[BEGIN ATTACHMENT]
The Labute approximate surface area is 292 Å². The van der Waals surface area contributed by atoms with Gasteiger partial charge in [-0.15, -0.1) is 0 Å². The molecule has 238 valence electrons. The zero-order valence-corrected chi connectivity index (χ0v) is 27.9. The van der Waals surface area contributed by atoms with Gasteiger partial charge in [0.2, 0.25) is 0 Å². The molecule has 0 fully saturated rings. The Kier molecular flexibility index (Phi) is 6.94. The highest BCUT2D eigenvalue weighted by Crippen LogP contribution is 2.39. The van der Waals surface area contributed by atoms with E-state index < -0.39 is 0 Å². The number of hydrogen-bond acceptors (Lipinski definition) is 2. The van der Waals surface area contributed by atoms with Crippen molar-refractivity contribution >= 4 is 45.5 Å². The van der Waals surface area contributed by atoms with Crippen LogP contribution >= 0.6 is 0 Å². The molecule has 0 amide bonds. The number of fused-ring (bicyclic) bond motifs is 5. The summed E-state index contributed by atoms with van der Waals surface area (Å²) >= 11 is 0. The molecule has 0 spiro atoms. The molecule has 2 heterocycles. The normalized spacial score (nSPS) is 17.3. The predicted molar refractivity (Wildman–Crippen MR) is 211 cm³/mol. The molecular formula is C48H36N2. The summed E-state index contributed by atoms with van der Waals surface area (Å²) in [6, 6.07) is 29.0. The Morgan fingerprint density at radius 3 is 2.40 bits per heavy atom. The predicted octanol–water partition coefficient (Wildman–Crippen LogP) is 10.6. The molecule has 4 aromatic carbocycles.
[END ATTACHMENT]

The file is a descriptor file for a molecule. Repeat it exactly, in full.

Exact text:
The Labute approximate surface area is 292 Å². The van der Waals surface area contributed by atoms with Gasteiger partial charge in [-0.15, -0.1) is 0 Å². The molecule has 238 valence electrons. The zero-order valence-corrected chi connectivity index (χ0v) is 27.9. The van der Waals surface area contributed by atoms with Gasteiger partial charge in [0.2, 0.25) is 0 Å². The molecule has 0 fully saturated rings. The Kier molecular flexibility index (Phi) is 6.94. The highest BCUT2D eigenvalue weighted by Crippen LogP contribution is 2.39. The van der Waals surface area contributed by atoms with E-state index < -0.39 is 0 Å². The number of hydrogen-bond acceptors (Lipinski definition) is 2. The van der Waals surface area contributed by atoms with Crippen molar-refractivity contribution >= 4 is 45.5 Å². The van der Waals surface area contributed by atoms with Crippen LogP contribution >= 0.6 is 0 Å². The molecule has 0 amide bonds. The number of fused-ring (bicyclic) bond motifs is 5. The summed E-state index contributed by atoms with van der Waals surface area (Å²) >= 11 is 0. The molecule has 0 spiro atoms. The molecule has 2 heterocycles. The normalized spacial score (nSPS) is 17.3. The predicted molar refractivity (Wildman–Crippen MR) is 211 cm³/mol. The molecular formula is C48H36N2. The summed E-state index contributed by atoms with van der Waals surface area (Å²) in [6, 6.07) is 29.0. The Morgan fingerprint density at radius 3 is 2.40 bits per heavy atom. The predicted octanol–water partition coefficient (Wildman–Crippen LogP) is 10.6. The molecule has 4 aromatic carbocycles.